Dublin High Views the Great American Eclipse

Today, on August 21, 2017, America saw its first solar eclipse since June 8, 1979, and the entire country was filled with talk. Many websites and news channels offered live streams. Mrs. Lewis, the physical sciences and engineering lead teacher at Dublin High, explained what eclipses are. “As a physicist, the best thing about eclipses is the way they expand our understanding of science and the rules that govern the universe. For instance, the most famous physicist probably everyone knows is Einstein. But interestingly, when he first came out with his theories of relativity, his scientist peers weren’t quite sure if he was completely correct. He’s the only person to have ever won a very non-specific Nobel Prize, which says ‘for his services to Theoretical Physics’, and it was a total solar eclipse that actually proved many of his ideas.”


She expressed further fascination with  the eclipse, saying, “What an absolutely crazy coincidence that our sun-moon SIZE ratio exactly matches our sun-moon DISTANCE ratio, so that the only planet in our system inhabited by beings intelligent enough to understand the phenomenon can actually see the feat!”


Jackson Berg
Junior and active member of leadership Jackson Berg is also a photographer – here is a shot he took of the solar eclipse.


At Dublin High, a partial eclipse occurred, and many of the teachers allowed students to go out and view it during third period, when it was at its peak.


Austin Escobar
Senior Austin Escobar wears his solar eclipse glasses to safely view the eclipse.


Nezrin Hasanly, a sophomore at Dublin High, said, “The eclipse was very beautiful, and  I am glad I got to witness this occasion.”


Junior Noah Fourby commented, “I thought it was remarkable and it was amazing we got to witness a once in a lifetime experience.”


Senior Vade Shah agreed, saying “It was amazing to see a once in a lifetime occurrence from our very own campus.”


However, many also pointed out that because California is not in the path of the total eclipse and the moon didn’t cover the entire sun, we did not see the darkening of the sky and the stars that would have been in Oregon or other locations in the US. Only those in the direct path of the eclipse were able to see that phenomenon. Junior Maddie Davis traveled to Teton Valley, Idaho to get a firsthand view of the eclipse. Unlike her peers, she was able to see the solar eclipse in totality. 


The solar eclipse in totality, captured from Teton Valley, Idaho.

Maddie Davis


James Wang, a senior with knowledge in the physical sciences, noted,“You can’t see anything unless there is totality.”


Sophomore Ayra Jafri added, “It was a very awesome experience, but it would have been nice to see it in totality. I really hope to see some more eclipses later.”


Freshman Aarya Dharm said, “I was very surprised by what the eclipse looked like because I saw so many pictures on the Internet that made it look super beautiful. But through the glasses, it looked like a slightly blocked orange circle. Once I got past the disappointment, I noticed its charm, beauty and rarity.”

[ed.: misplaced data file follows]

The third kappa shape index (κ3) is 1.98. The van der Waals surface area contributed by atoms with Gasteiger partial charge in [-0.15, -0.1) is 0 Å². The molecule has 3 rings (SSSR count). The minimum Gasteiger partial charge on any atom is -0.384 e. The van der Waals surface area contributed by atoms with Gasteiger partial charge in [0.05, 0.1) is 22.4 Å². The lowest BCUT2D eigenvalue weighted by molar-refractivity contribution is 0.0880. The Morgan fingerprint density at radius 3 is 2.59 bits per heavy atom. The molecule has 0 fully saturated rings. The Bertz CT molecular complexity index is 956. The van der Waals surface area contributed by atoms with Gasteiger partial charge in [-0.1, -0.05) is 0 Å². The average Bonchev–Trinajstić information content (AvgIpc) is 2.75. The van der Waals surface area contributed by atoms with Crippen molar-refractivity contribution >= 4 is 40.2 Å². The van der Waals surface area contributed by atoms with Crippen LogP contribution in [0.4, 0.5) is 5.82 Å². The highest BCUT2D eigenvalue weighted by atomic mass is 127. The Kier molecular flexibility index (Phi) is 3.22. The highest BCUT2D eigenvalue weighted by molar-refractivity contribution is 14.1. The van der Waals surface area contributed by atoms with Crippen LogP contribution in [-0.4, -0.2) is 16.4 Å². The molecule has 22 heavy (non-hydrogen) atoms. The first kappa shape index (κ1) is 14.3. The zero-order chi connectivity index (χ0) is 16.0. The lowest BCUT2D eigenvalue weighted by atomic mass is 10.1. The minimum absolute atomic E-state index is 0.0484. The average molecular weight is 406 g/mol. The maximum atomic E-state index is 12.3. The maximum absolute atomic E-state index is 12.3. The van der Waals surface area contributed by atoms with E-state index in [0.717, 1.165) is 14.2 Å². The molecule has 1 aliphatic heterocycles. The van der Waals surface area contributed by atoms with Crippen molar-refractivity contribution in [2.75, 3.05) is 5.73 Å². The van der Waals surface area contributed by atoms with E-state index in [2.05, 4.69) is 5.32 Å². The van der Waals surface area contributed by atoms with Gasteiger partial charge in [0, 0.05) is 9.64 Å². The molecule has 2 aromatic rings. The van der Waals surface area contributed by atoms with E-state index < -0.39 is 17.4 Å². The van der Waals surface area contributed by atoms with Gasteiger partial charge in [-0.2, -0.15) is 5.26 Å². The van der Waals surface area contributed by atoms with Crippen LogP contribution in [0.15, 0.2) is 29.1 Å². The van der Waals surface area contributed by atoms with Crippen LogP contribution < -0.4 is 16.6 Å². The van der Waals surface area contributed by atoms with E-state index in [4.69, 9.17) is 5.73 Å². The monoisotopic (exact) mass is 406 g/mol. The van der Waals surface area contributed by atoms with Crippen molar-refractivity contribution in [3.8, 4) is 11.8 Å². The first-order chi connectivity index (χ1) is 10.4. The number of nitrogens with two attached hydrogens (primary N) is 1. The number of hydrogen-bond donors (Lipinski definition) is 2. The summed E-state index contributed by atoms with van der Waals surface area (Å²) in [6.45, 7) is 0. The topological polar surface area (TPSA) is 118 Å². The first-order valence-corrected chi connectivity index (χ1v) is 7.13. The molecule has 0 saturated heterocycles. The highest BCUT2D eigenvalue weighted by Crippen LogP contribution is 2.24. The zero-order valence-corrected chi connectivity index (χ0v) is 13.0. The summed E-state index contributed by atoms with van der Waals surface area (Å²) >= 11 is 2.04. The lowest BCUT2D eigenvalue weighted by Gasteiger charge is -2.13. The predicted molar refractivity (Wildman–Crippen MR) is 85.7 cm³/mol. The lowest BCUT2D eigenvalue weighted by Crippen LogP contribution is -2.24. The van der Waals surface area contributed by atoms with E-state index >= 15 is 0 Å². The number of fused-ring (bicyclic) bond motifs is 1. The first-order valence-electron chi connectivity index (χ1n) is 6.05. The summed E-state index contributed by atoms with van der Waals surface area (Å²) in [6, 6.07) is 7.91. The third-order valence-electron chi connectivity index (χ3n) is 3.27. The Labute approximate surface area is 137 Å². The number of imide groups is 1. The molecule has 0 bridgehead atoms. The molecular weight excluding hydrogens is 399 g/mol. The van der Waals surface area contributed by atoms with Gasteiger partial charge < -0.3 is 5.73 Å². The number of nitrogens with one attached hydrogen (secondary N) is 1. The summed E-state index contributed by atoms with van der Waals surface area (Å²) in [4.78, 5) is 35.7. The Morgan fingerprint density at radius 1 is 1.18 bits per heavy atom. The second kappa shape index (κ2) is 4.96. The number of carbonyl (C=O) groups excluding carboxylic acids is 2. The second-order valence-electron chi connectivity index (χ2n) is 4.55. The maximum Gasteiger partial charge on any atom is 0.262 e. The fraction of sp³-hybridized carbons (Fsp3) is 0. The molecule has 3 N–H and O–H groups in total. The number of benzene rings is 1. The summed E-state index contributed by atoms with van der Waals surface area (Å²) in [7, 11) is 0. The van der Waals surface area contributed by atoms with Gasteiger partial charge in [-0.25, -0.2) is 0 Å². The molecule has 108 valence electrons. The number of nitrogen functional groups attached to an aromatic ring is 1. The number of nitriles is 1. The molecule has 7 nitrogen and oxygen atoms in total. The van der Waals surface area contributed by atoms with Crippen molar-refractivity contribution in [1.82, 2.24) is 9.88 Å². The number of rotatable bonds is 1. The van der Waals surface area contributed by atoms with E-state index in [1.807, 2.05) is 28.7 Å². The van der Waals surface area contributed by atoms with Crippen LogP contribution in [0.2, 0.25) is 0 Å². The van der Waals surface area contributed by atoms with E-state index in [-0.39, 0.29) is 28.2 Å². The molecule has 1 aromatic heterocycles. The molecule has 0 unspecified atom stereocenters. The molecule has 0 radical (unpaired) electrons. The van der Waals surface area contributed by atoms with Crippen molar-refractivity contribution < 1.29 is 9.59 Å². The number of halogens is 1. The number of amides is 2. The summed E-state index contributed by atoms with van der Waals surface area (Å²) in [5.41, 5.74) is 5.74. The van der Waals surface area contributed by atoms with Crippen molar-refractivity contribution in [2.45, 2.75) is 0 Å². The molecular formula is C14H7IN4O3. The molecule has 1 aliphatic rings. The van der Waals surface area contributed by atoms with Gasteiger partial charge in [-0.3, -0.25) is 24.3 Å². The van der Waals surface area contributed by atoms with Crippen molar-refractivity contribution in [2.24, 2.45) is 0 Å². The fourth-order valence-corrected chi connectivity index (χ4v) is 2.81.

Sophomore Rijuta Vallishayee agreed, saying, “It was interesting, but I would have liked to see it in totality.”


Mrs. Bude, a chemistry teacher at Dublin High, said, “It would have been wonderful if we could have seen the totality region. The beautiful thing about eclipses is the alignment of the sun, moon and earth. It is a rare astronomical occasion for it to occur in America, and the fact that we could see a partial eclipse during the school period was fascinating. The human reaction in the past is also very interesting. There were some civilizations that were terrified of the eclipses and believed they were unlucky, and there were others that believed it was lucky.”


Dublin High students were fascinated by the eclipse and viewed it through their glasses. Many students noted that from California, the eclipse was shaped like a crescent moon. This was, of course, due to the fact that the eclipse was not seen in totality. Junior Brooke Beeson liked viewing the eclipse. She said, “It was pretty. It looks oddly like the moon.”


Senior Greg Merz agreed. He exclaimed, “Wow! It looks like an orange crescent moon.”


Merz also posed a question. He asked, “Did you know if you constantly blink while looking at the sun during an eclipse you have a ten percent chance of going blind?”


(The Dublin Shield cannot affirm nor deny the accuracy of Merz’s claim.)


Other students were impressed by the eclipse, but they found the hype around the eclipse less than satisfying. The eclipse was cool, but it wasn’t that cool. Sophomore Lucas DelValle pointed out, “It was cool, but they made it seem like something was going to happen. It’s not like it started snowing.”


Other students at Dublin High took the meaning of the word solar eclipse quite literally.  “I saw the sun and it looked like a sun,” said sophomore Ayra Jafri.


In order to see the eclipse, one needed a pair of special sunglasses (regular ones were not enough protection). So students without these glasses could not even see the eclipse in its full capacity. Sophomore Melody Wang said, “It was cool. I looked at it for a fraction of a second without glasses and my eyes burned.”


Sophomore Miguel Arada agreed with her, saying, “I couldn’t see anything because my eyes were burning.”


Even if you missed the eclipse, there are always photos on social media and time lapses on the Internet. Happy eclipse viewing, Dublin High!